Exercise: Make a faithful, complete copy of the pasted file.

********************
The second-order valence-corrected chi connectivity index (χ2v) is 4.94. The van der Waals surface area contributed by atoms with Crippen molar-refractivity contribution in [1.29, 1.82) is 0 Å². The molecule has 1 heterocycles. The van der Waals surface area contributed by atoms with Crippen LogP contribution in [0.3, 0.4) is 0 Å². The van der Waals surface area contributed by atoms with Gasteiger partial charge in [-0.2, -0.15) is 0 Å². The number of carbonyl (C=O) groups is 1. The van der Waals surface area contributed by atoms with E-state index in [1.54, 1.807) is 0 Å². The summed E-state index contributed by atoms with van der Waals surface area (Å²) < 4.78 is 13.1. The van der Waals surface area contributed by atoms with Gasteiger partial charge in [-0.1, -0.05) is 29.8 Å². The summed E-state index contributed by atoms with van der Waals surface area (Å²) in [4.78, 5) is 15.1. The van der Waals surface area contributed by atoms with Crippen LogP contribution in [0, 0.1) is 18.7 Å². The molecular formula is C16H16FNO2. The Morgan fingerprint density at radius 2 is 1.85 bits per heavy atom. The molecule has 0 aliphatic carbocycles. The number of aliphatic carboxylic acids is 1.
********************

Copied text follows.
The second-order valence-corrected chi connectivity index (χ2v) is 4.94. The van der Waals surface area contributed by atoms with Crippen molar-refractivity contribution in [1.29, 1.82) is 0 Å². The molecule has 1 heterocycles. The van der Waals surface area contributed by atoms with Crippen LogP contribution in [0.3, 0.4) is 0 Å². The van der Waals surface area contributed by atoms with Gasteiger partial charge in [-0.2, -0.15) is 0 Å². The number of carbonyl (C=O) groups is 1. The van der Waals surface area contributed by atoms with E-state index in [1.54, 1.807) is 0 Å². The summed E-state index contributed by atoms with van der Waals surface area (Å²) < 4.78 is 13.1. The van der Waals surface area contributed by atoms with Gasteiger partial charge in [-0.1, -0.05) is 29.8 Å². The summed E-state index contributed by atoms with van der Waals surface area (Å²) in [4.78, 5) is 15.1. The van der Waals surface area contributed by atoms with Crippen LogP contribution in [0, 0.1) is 18.7 Å². The molecular formula is C16H16FNO2. The Morgan fingerprint density at radius 2 is 1.85 bits per heavy atom. The molecule has 0 aliphatic carbocycles. The number of aliphatic carboxylic acids is 1.